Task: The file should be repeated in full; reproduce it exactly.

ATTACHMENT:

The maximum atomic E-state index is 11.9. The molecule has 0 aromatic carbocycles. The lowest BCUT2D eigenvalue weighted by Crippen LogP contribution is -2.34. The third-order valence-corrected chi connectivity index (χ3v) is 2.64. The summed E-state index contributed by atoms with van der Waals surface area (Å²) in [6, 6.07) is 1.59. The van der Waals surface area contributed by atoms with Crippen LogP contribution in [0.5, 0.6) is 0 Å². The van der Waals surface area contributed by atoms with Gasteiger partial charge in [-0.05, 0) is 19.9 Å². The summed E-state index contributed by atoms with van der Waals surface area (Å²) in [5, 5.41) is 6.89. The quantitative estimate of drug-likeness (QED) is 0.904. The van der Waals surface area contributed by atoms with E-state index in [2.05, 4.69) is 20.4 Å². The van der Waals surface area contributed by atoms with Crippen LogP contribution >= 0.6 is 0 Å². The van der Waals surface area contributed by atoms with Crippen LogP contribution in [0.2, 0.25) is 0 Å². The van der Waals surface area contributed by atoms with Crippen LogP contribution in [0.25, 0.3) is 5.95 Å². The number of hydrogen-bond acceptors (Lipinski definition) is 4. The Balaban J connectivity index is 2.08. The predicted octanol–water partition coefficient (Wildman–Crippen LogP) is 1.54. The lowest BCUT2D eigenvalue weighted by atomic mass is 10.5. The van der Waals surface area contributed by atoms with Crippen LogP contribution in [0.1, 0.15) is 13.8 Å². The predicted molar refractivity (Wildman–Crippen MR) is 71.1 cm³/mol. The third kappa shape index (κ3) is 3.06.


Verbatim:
The maximum atomic E-state index is 11.9. The molecule has 0 aromatic carbocycles. The lowest BCUT2D eigenvalue weighted by Crippen LogP contribution is -2.34. The third-order valence-corrected chi connectivity index (χ3v) is 2.64. The summed E-state index contributed by atoms with van der Waals surface area (Å²) in [6, 6.07) is 1.59. The van der Waals surface area contributed by atoms with Crippen LogP contribution in [0.5, 0.6) is 0 Å². The van der Waals surface area contributed by atoms with Gasteiger partial charge in [-0.05, 0) is 19.9 Å². The summed E-state index contributed by atoms with van der Waals surface area (Å²) in [5, 5.41) is 6.89. The quantitative estimate of drug-likeness (QED) is 0.904. The van der Waals surface area contributed by atoms with E-state index in [2.05, 4.69) is 20.4 Å². The van der Waals surface area contributed by atoms with Crippen LogP contribution >= 0.6 is 0 Å². The van der Waals surface area contributed by atoms with Crippen LogP contribution in [0.2, 0.25) is 0 Å². The van der Waals surface area contributed by atoms with Crippen LogP contribution in [0.25, 0.3) is 5.95 Å². The number of hydrogen-bond acceptors (Lipinski definition) is 4. The Balaban J connectivity index is 2.08. The predicted octanol–water partition coefficient (Wildman–Crippen LogP) is 1.54. The lowest BCUT2D eigenvalue weighted by atomic mass is 10.5. The van der Waals surface area contributed by atoms with Crippen LogP contribution in [0.1, 0.15) is 13.8 Å². The predicted molar refractivity (Wildman–Crippen MR) is 71.1 cm³/mol. The third kappa shape index (κ3) is 3.06.